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Is tangerine the top lycopene tomato?


March 19, 2008
By Fruit & Vegetable

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Research involving tomato sauce
made from the heirloom tomato variety tangerine has established that a
specific chemical form of lycopene is more effective in increasing the
levels of this much-heralded antioxidant in people’s blood.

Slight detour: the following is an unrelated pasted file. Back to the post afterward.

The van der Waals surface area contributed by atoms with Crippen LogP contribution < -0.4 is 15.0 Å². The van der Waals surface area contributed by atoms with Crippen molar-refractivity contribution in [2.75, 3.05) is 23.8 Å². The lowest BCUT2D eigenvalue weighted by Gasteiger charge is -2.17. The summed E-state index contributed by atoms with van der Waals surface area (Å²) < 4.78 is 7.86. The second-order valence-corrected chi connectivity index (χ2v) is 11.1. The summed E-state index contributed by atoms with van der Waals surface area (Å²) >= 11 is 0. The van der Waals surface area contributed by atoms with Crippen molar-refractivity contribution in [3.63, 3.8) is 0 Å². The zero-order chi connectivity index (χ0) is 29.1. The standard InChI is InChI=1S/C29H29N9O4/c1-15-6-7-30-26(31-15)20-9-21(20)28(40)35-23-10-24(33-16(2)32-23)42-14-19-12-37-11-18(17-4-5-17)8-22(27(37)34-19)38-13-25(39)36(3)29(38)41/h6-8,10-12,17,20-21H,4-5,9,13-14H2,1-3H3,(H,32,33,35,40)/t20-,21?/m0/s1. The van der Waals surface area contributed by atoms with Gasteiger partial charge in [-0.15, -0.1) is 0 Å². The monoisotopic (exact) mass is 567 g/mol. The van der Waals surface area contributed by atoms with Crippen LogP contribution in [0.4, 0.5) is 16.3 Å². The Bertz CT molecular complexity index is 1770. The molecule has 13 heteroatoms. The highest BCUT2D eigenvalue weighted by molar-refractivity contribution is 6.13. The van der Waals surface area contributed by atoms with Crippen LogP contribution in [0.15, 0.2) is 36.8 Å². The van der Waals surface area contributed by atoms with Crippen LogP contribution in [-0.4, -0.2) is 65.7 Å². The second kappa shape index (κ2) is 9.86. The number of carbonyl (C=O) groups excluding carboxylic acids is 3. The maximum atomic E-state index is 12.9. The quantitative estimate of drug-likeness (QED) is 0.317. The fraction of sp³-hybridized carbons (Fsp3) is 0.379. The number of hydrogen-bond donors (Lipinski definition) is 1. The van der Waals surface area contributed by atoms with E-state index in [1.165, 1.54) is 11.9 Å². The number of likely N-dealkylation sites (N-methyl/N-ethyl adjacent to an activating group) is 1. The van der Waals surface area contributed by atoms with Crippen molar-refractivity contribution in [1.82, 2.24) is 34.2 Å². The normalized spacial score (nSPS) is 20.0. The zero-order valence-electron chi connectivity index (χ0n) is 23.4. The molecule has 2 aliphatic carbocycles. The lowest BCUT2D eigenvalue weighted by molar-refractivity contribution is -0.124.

Research involving tomato sauce made from the heirloom tomato variety tangerine has established that a specific chemical form of lycopene is more effective in increasing the levels of this much-heralded antioxidant in people’s blood. Ohio State University’s Steven J. Schwartz points out that many deeply coloured vegetables and fruits are rich in lycopene, a carotenoid linked to health benefits. However, according to a report published by Schwartz in the Journal of Agricultural and Food Chemistry, not all of the lycopene is bioavailable  – able to be absorbed into the blood after consumption. Red tomatoes, for instance, are very rich in lycopene, but it is the so-called trans isomer, a chemical form different from the cis isomer, that people absorb more efficiently into the body. In their experiments, researchers fed volunteers tomato sauce made from tangerine tomatoes, which are a bright orange colour and contain more of the cis lycopene isomer. Volunteers also ate tomato sauce made from a different tomato variety especially rich in another carotenoid, beta-carotene. Volunteers absorbed large amounts of both carotenoids. The researchers concluded that tomato sauce and other tomato products made from such varieties of tomatoes could provide a way to increase the bioavailability of carotenoids in the diet.

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